20th International Symposium on
Sept 19~21, 2012 | Redmond, Washington
Abstract: We review results concerning edge flips in triangulations concentrating mainly on various aspects of the following question: Given two different triangulations of the same size, how many edge flips are necessary and sufficient to transform one triangulation into the other? We focus both on the combinatorial perspective (where only a combinatorial embedding of the graph is specified) and the geometric perspective (where the graph is embedded in the plane, vertices are points and edges are straight-line segments). We highlight some of the techniques used to prove the main results and mention a few of the challenges remaining in this area.
Bio sketch: Prosenjit Bose (http://jitbose.ca) received his B. Math (1990) and M. Math (1991) in Computer Science and Combinatorics from the University of Waterloo, Canada. He completed his Ph.D. (1994) in Computer Science at McGill University, in Montreal, where he received the D.W. Ambridge Award as the outstanding Ph.D. graduate. In 1995, he was a Killam/NSERC Postdoctoral Fellow at the University of British Columbia and in 1996 became an assistant professor in the department of Math and Computer Science at l'Université du Québec à Trois-Rivières. In 1997 he moved to Carleton University, in Ottawa, where he is now a Full Professor in the School of Computer Science. In 2010 he was appointed to the position of Associate Dean for Research and Graduate Studies in the Faculty of Science at Carleton. His research interests are in computational geometry (with applications to network routing, graph spanners, triangulations, manufacturing, G.I.S., pattern recognition, image processing), data structures, algorithm design and analysis, randomized algorithms, and graph theory. He has received several research and teaching awards, has published over 100 journal articles, has been a member of numerous scientific committees and has been invited to give guest lectures all over the world.
Abstract: The growing importance of network analysis has increased attention on interactive exploration to derive insights and support personal, business, legal, scientific, or national security decisions. Since networks are often complex and cluttered, strategies for effective filtering, clustering, grouping, and simplification are helpful in finding key nodes and links, surprising clusters, important groups, or meaningful patterns. We describe readability metrics and strategies that have been implemented in NodeXL, our free and open source network analysis tool, and show examples from our research. While filtering, clustering, and grouping have been used in many tools, we present several advances on these techniques. We also discuss our recent work on motif simplification, in which common patterns are replaced with compact and meaningful glyphs, thereby improving readability.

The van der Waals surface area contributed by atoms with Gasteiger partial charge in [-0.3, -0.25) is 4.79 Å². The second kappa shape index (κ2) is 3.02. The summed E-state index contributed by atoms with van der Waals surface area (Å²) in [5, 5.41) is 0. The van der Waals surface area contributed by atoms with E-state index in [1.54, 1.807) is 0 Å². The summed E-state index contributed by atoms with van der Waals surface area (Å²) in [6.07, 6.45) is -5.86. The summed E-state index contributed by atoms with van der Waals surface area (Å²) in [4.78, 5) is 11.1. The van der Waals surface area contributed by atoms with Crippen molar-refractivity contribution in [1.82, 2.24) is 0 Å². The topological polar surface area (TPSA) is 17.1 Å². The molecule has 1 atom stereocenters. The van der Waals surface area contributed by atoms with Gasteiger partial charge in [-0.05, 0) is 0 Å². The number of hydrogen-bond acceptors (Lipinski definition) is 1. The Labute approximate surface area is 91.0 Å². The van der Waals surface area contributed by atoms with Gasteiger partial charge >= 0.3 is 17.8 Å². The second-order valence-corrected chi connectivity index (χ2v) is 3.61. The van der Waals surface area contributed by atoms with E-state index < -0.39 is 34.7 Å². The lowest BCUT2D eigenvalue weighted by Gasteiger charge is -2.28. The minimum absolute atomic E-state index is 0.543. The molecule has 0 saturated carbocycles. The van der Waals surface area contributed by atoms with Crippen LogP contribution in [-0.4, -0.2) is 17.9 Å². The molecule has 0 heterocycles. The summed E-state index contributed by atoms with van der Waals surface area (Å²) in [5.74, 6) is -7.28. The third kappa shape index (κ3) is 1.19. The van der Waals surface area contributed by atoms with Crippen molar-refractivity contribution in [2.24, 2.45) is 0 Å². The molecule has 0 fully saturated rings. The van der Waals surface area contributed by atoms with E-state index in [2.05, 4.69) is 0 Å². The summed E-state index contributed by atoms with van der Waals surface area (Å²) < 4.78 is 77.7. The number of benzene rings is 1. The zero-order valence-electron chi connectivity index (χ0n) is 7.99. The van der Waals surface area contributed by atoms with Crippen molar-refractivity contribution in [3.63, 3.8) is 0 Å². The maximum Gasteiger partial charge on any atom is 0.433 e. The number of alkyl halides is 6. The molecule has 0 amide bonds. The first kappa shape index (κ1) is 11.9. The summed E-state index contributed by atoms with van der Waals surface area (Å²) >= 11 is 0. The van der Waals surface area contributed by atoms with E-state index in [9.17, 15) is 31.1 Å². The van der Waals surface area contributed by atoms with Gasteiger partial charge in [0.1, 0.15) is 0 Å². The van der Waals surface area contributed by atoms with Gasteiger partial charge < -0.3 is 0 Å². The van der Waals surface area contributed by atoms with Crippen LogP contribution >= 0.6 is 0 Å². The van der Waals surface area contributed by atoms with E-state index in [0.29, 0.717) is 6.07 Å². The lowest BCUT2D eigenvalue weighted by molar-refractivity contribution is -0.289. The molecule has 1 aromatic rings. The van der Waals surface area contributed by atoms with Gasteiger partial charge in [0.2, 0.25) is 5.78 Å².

Bio sketch: Ben Shneiderman (http://www.cs.umd.edu/~ben) is a Professor in the Department of Computer Science and Founding Director (1983-2000) of the Human-Computer Interaction Laboratory (http://www.cs.umd.edu/hcil) at the University of Maryland. He is a Fellow of the AAAS, ACM, and IEEE, and a Member of the National Academy of Engineering in 2010.
Ben is the co-author with Catherine Plaisant of Designing the User Interface: Strategies for Effective Human-Computer Interaction (5th ed., 2010) http://www.awl.com/DTUI. With Stu Card and Jock Mackinlay, he co-authored Readings in Information Visualization: Using Vision to Think (1999). With Ben Bederson he co-authored The Craft of Information Visualization (2003). His book Leonardo’s Laptop (2002, MIT Press) won the IEEE book award for Distinguished Literary Contribution. His latest book, with Derek Hansen and Marc Smith, is Analyzing Social Media Networks with NodeXL (http://www.codeplex.com/nodexl, 2010).